The term was first mentioned to me by the brilliant woman who ran our Home Applied Behavior Analysis Clinic when we were discussing her decades of observations in classrooms and in the world. My boys were young, and I was still feeling my way in the dark. My heart stopped for a second as the impact of the words hit my soul.
It’s one of the scariest terms I’ve ever heard. It’s one of the scariest things I’ve ever seen. And it’s happening every day in some classrooms and some homes. This goes way beyond mom nagging, or an off day where you do it for them because it’s just easier sometimes.
Learned Helplessness is a culture of constantly setting the bar so low it’s on the ground. It’s what you do consistently over time that builds patterns. In this case, it’s used as a term used where people (in our case usually children/students) are made to be MORE disabled than their disability would ever create. Instead of teaching independence, it means teaching helplessness. Not always on purpose. Some people do it from apathy or not knowing. Sometimes it’s with the best of intentions, although it does much more harm than good. Luckily it’s pretty easy to spot.
Here are some ways it’s created:
Consistently Presuming Incompetence: This sounds like, “That’s too much for them. They won’t be able to handle it.” “No, they can’t go on a field trip”. “No, they can’t do the Science Fair with peers.” “No they can’t get a job.” “They don’t do well at the grocery store, so I’d rather go on my own.” “Outings are too hard for me, so I don’t take them.” “I don’t take them to Target because they expect a toy, so now they just don’t ever go.” It sounds a lot like- No no no, and can’t can’t can’t.
My motto is: We like to learn the hard way. When they boys were younger, there were too many Target trips where I bought a toy to avoid a meltdown, and tried to go on my own instead of bringing them. But this isn’t sustainable- so we all braved several trips where no one got a toy and everyone wound up in tears in the car after. Was it fun? No. Did I think this was going to be what the rest of our life looked like at the time? Yes. (Dramatic much=me.) But over time (and LOT of advance prep, and reinforcement during (ahem- but not with a newly bought toy!) we can now go to Target and not even stop in the toy aisle and no one cries. To be fair, I do not allow myself to browse the Dollar Aisle or the clothes either.
Set them up for success, and assume it might be really hard until the right skills are learned.
My boys LOVE outings now. What used to feel IMPOSSIBLE (staying safe in the parking lot, not eloping, tolerating people, not always getting what we want) is now second nature to them. Consistently and high expectations pays off.
Overprompting in Every Situation: This sounds like, “Throw that away” the second a snack bag is finished. “Pick that up”, the second an item is dropped. “Give it to me, I’ll open it,” the moment a student appears to potentially struggle with something. “Write your name” while tapping on the line as soon as a paper is handed out. In learned helplessness, a child will not be taught to zip their jacket. We will zip it up for them. Even when they are 12, and have no mental or physical issues making it not possible. Children will only do something when told to do something. The intrinsic motivation of completing a task is killed, prompt dependency is born.We don’t teach age appropriate skills or interests. We don’t give them chores to contribute. We don’t teach leisure skills. We don’t do inclusion. We don’t strive for independence.I’ve found a silent count to ten in my head works WONDERS. My boys OFTEN surprise me on second 9 and 10…picking up what they dropped, asking for help on their own, writing their name on their paper. Make the 10 second expectant pause your BFF.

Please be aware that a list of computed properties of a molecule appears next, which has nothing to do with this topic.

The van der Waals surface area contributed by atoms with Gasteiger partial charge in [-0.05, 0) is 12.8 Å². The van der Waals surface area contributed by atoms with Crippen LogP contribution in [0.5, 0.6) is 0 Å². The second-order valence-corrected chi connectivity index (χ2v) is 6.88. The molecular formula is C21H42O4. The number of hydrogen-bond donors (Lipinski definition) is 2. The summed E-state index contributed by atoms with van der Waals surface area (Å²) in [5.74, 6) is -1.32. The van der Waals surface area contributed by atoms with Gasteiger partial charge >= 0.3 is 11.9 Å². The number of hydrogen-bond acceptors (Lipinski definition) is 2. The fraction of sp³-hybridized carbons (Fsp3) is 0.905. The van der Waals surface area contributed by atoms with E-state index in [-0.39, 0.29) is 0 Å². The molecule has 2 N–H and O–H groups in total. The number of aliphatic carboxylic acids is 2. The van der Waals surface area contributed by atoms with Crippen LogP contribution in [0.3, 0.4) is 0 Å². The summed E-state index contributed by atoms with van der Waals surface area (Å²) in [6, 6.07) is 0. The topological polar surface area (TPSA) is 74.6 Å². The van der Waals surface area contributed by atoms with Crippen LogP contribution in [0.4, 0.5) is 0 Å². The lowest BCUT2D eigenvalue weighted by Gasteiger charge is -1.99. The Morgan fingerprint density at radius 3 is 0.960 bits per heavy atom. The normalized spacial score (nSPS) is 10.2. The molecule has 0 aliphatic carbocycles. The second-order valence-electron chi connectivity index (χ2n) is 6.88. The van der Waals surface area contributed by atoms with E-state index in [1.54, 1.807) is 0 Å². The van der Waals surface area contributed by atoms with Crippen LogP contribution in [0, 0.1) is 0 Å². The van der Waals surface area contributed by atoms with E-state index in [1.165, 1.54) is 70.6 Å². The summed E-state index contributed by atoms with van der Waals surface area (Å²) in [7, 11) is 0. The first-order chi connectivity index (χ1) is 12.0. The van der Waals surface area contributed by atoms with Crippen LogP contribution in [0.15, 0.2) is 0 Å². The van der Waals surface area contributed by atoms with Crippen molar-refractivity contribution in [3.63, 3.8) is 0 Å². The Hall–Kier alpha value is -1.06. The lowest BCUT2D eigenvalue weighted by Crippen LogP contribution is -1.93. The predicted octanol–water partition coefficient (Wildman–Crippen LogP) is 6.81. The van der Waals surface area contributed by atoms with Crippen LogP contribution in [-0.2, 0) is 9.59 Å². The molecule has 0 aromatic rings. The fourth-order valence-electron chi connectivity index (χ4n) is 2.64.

Rely on Diagnosis Versus the Individual: Boy my blood is boiling just from typing that. Ha! This sounds like- “They can’t play with Gen Ed at recess because they are autistic, and they don’t like social interaction, so I’d rather they have a break.” There’s a lot of “Theys” said in this one. “They can’t go on Field Trips because they elope and are dangerous.” “They can’t try out for the school play because they use a device to speak.” “They can’t sign up for school jobs because they can’t do it independently.” This one is the EXACT opposite of accommodations and creative thinking. Some of the most empathetic, driven, social creatures I’ve ever met are autistic. We can never simply rely on exactly what the Diagnostic and Statistical Manual of Mental Disorders says. We must get to know all individuals as just that- an individual.
From bike riding to swimming to reading to hanging out in restaurants- assume excellence and teach the next right thing.
Not Giving Students the Tools to Thrive in a World that is a Majority of Neurotypcial folks: Let’s be real, many Special Education students are NOT best suited to learn in a General Education classroom. There are many Self contained classrooms that are the perfect Least Restrictive Environment for our learners. One thing parents and educators must always keep in mind is our Special Learners don’t live in Special Needs neighborhoods, or go to Special Needs Grocery stores. They must be able to navigate a typical world that doesn’t always understand or care about their needs, so part of their learning must include exposure to this world. The flip side is true- General Education students need exposure to Special Education students starting as soon as preschool. At that age differences aren’t yet judged or feared. I’ve seen some downright miracle occur when these groups of children get together. Everybody wins. Don’t be afraid to go out into the world, loudly and imperfectly. My kids can’t learn what to expect and what is expected of them in public settings if we don’t try. So we try a lot.
Now that you’ve heard this term, look for it. If you see it, together we can do our part to stop it.